Is your overflowing e-mail in-box a herald of the next stage in human evolution? Those e-mails represent just a small sample of the vast amount of digital information being generated by the gigabyte every minute. If we can cope with this rising flood of information, we are likely to be on track for using technology in the creation of superhuman intelligence, according to Vernor Vinge, futurist, best-selling science fiction author, and retired professor of computer science. Machines will become far more than just tools; they will physically merge with us, seamlessly endowing powers that are currently beyond our imagination. And all of this will happen in our lifetime, Vinge says.
DISCOVER asked Vinge about the consequences of living in a networked world that generates and distributes more and more data every day and how to cope with information overload.
Also see this article.
Imagine being trapped in your own body, aware of what’s going on around you but unable to move or even speak.Thanks to a modern technological innovation known as a neural interface — a direct link between the human brain and a computer — there may be hope for sufferers of what’s commonly known as “locked-in syndrome.”
As portrayed in the 2007 movie “The Diving Bell and the Butterfly,” locked-in patients are conscious, but fully paralyzed except for their eyes.
Thanks to advances in life-support technology and rising survival rates following brain-stem strokes, there may now be as many as 50,000 locked-in patients in the United States, the National Institutes of Health estimates.
No matter how hard you try, your mind can’t bend a spoon or channel the powers of a Jedi knight. Thanks to a new headset under development by neuroengineering company Emotiv Systems, however, you may soon be able to do this and more via the magic of video games.
By the end of this year, San Francisco–based Emotiv’s sensor-laden EPOC headset will enable gamers to use their own brain activity to interact with the virtual worlds where they play. The $299 headset’s 14 strategically placed head sensors are at the ends of what look like stretched, plastic fingers that detect patterns produced by the brain’s electrical activity. These neural signals are then narrowed down and interpreted in 30 possible ways as real-time intentions, emotions or facial expressions that are reflected in virtual world characters and actions in a way that a joystick or other type of controller could not hope to match.
Ambient Corporation has demonstrated a “voiceless” phone call. The call was made using a neckband called Audeo, which translates thoughts into speech by intercepting nerve signals. Although the device’s recognition abilities are currently limited to 150 words, is the company predicts it will be fully functional by the end of the year. Possible applications range from helping the disabled to performing discreet phone calls in public places.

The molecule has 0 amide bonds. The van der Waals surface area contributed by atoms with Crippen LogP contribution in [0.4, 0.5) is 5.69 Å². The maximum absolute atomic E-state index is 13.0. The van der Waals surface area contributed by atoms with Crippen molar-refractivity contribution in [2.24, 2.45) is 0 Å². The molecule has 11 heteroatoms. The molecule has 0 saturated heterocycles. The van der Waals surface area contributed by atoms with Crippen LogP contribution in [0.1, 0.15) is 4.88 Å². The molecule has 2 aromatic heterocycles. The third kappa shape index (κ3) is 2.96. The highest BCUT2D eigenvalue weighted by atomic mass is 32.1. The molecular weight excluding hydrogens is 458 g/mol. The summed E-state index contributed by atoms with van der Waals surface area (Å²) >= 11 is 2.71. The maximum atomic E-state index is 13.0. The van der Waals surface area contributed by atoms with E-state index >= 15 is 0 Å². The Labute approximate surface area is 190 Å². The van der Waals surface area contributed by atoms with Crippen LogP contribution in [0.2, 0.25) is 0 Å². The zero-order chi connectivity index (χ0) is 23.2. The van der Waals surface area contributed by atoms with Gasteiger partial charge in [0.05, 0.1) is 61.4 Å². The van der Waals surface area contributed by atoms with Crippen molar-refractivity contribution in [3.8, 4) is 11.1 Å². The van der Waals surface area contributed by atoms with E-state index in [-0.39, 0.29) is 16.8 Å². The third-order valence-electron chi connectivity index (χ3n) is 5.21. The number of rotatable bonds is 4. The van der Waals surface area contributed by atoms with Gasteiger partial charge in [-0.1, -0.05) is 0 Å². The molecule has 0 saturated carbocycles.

In a recent conference held by microchip manufacturer Texas Instruments, the co-founder of Ambient Corporation, Michael Callahan, demonstrated the Audeo’s abilities. It seems that after careful training, a person can send nerve signals to his vocal cords, signals which can be ‘picked up’ by the Audeo and relayed wirelessly to a computer. The signals are converted into words, which are spoken by a computerized voice.
Users that might worry about the system voicing inner thoughts can relax. Callahan says that the production of nerve signals for the Audeo requires “a level above thinking”, meaning a conscious effort must be taken. A user must think specifically about voicing his words, or the Audeo will not intercept the signals. The new device has previously been used by handicapped people who were able to control wheelchairs using their thoughts.
While recent developments in brain-computer interface (BCI) technology have given humans the power to mentally control computers, nobody has used the technology in conjunction with the Second Life online virtual world — until now.
A research team led by professor Jun’ichi Ushiba of the Keio University Biomedical Engineering Laboratory has developed a BCI system that lets the user walk an avatar through the streets of Second Life while relying solely on the power of thought. To control the avatar on screen, the user simply thinks about moving various body parts — the avatar walks forward when the user thinks about moving his/her own feet, and it turns right and left when the user imagines moving his/her right and left arms.